facilities inside or outside the store to give a complete
image of the store and to help the customer to decide. Each store has to
be confirmed– validated and confirmed– in order to give the correct
information about the stores that they own. We didn’t validate our stores
because we don’t really want to make them appear
on Google Search. For the stores that appear on
the Search Results page, the merchants can actually monitor
the visibility and the impact of the business listing, looking
at the metrics under Impressions and Actions
columns. Impressions gives how many times
the stores have been listed on the results page while
the Action represents how many times the business
listing has been clicked by the potential customers. Each store is identified
by a store code. While this is internal
information and it’s not displayed to the final customer,
it is actually very important for the merchants
because they can refer to the business listing from
an external source, as we’ll see later. So this is how the dashboard
looks in Google Places for our lady, Geneva Matterhorn,
and shows all the shops that she owns. Complementary, Google Merchant
Center handles information about the product listings. Product listings are a rich
description of the products that can be purchased from those
stores or that can be purchased by the customer either
online or locally. Google Merchant Center provides
different mechanisms to upload data about the product
listings either via a [? flat ?] file in the data
fields page, either via Content API, as we’ll
see later. To assure the quality of the
data and to check if the content of the data conforms
to the policy from Google Merchant Center, the merchants
can check the data quality page which shows the details
about the potential errors related to the upload process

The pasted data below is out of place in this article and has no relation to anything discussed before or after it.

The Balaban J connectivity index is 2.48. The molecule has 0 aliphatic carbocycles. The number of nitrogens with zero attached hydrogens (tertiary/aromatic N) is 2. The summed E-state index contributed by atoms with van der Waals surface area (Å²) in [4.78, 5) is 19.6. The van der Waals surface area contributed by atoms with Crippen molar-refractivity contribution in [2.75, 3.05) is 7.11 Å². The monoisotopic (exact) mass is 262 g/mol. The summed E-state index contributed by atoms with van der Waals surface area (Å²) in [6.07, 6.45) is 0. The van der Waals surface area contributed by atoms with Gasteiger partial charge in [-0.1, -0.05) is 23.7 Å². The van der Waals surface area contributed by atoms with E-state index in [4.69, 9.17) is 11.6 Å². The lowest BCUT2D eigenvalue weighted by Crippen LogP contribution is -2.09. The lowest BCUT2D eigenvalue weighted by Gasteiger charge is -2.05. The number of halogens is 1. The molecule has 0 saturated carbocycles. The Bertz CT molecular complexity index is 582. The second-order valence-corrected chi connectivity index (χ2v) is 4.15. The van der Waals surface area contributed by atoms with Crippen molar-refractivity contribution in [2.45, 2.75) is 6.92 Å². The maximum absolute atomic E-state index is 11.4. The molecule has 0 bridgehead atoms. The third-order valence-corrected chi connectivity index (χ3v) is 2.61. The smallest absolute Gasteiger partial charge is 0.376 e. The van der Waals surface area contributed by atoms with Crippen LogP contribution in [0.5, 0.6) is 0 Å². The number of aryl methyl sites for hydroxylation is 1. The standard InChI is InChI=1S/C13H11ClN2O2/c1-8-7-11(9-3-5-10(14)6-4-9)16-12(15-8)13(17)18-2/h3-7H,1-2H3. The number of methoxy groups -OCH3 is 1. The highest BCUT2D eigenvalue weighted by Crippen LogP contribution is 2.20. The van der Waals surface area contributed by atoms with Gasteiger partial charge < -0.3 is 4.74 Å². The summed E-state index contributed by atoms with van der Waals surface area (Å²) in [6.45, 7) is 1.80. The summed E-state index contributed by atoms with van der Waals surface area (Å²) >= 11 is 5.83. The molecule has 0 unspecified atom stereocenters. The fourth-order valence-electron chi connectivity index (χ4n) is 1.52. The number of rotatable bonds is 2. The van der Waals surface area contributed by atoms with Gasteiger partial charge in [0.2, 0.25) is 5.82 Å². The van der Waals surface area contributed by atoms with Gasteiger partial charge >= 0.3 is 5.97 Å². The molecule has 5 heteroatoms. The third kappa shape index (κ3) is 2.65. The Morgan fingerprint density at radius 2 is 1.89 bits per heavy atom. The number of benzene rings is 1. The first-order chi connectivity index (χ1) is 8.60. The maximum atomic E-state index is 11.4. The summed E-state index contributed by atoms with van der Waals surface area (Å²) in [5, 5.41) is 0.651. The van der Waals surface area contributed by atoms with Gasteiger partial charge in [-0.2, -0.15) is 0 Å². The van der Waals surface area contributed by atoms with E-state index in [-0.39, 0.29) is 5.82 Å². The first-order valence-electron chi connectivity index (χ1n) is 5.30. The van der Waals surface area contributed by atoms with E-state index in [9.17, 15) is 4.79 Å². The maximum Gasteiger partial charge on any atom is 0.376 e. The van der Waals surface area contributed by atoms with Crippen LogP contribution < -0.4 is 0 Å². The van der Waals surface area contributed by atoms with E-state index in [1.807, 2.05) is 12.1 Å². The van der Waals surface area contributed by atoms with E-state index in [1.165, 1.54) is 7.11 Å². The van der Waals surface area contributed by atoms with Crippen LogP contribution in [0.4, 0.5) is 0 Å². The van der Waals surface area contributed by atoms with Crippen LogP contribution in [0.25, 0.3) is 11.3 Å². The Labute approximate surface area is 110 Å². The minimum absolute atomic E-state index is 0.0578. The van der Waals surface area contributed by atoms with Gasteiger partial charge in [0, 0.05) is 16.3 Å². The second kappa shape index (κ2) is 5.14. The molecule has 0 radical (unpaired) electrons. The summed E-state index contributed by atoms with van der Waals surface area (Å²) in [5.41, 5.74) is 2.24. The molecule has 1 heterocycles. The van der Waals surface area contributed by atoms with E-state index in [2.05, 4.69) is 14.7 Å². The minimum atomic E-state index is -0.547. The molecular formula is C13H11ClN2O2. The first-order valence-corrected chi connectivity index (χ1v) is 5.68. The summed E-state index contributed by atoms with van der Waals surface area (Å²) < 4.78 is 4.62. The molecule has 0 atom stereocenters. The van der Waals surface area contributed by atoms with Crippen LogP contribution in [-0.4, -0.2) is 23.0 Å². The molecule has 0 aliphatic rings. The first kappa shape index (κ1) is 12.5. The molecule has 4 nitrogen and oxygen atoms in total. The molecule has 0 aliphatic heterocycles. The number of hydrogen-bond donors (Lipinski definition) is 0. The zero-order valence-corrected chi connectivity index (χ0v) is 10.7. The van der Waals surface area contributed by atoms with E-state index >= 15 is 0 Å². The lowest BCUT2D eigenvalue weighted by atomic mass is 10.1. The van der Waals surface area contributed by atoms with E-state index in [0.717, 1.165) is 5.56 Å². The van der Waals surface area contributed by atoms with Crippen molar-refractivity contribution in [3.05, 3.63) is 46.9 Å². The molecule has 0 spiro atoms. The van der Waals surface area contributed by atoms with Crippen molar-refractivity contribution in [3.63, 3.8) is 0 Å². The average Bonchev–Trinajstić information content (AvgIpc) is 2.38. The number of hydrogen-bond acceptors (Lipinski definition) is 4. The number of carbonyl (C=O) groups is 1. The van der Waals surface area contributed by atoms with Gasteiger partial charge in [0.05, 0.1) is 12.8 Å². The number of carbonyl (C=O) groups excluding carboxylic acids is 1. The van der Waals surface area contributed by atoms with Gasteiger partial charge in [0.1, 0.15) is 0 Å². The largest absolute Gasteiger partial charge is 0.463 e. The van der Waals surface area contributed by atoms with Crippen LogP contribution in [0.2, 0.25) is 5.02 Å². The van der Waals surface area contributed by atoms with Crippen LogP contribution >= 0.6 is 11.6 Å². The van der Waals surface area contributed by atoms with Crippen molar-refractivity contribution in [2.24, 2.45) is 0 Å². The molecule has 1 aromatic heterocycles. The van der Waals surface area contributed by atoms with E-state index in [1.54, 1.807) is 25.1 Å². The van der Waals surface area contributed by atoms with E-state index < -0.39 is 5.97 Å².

or to the content of the product listings with details
on a case by case basis. At any time, the merchant can
monitor the state and the performance of the product
listings, looking at the Performance page or on
the Dashboard page. Once the merchant is included in
the Local Shopping program, he has access to the Local
Shopping Settings page. He has to finish the process
by confirming the participation in the program by
enabling the Local Shopping on this page. In this way, he will be able
actually to upload information about the local products and,
in addition, also he can upload information about the
business listings from Google Places but via Google
Merchant Center. As I said, Local Shopping on
both data from Google Places and Google Merchant Center. To make the link between the two
accounts, the merchant has to provide information about the
Google Places account that contains information
about his stores. If he doesn’t have a Google
Places account yet, then he can defer this at a later stage
and in this moment just use the first option. But usually, the merchants have
a Google Places account which is owned by the
same user as the Google Merchant account. In this case, lady Geneva has
the same Google Places account, which means she’s using
the second option to make the link between
the two accounts. If the Google Places account
is owned by another person, then the merchant can specify
the email address of the owner of the Google Places account. Then, the system will send a
confirmation email to the owner of the Google
Places account. And the person has to accept
and to agree to share the information about his stores
with this Google Merchant Center account. When everything is ready,
the merchant can upload information about his products
online and locally. As you can see, in this moment,
we have no products for our lady Geneva. Thomas, can you help her
to upload some data? THOMAS KOTZMANN: Yes,
I will be happy to. We have seen the sign up process
for Local Shopping and how to manage business
listings and link the two accounts. And now, let’s upload some
products for Geneva. Local Product Listings is
information about products across stores without any
store-specific properties because the store-specific
properties will be provided later via the price and
inventory updates. I will get back to that. Local products are sent as XML
to our Content API for Shopping server, either via
PUT or POST depending on whether you insert or
update the products. Local products are
uploaded the same way as online products. So if you’re familiar with the
Content API or have been to the previous session, then
there’s no surprise in there. Local products are linked with
online products via reference so that they show up, that
they can be associated correctly and show up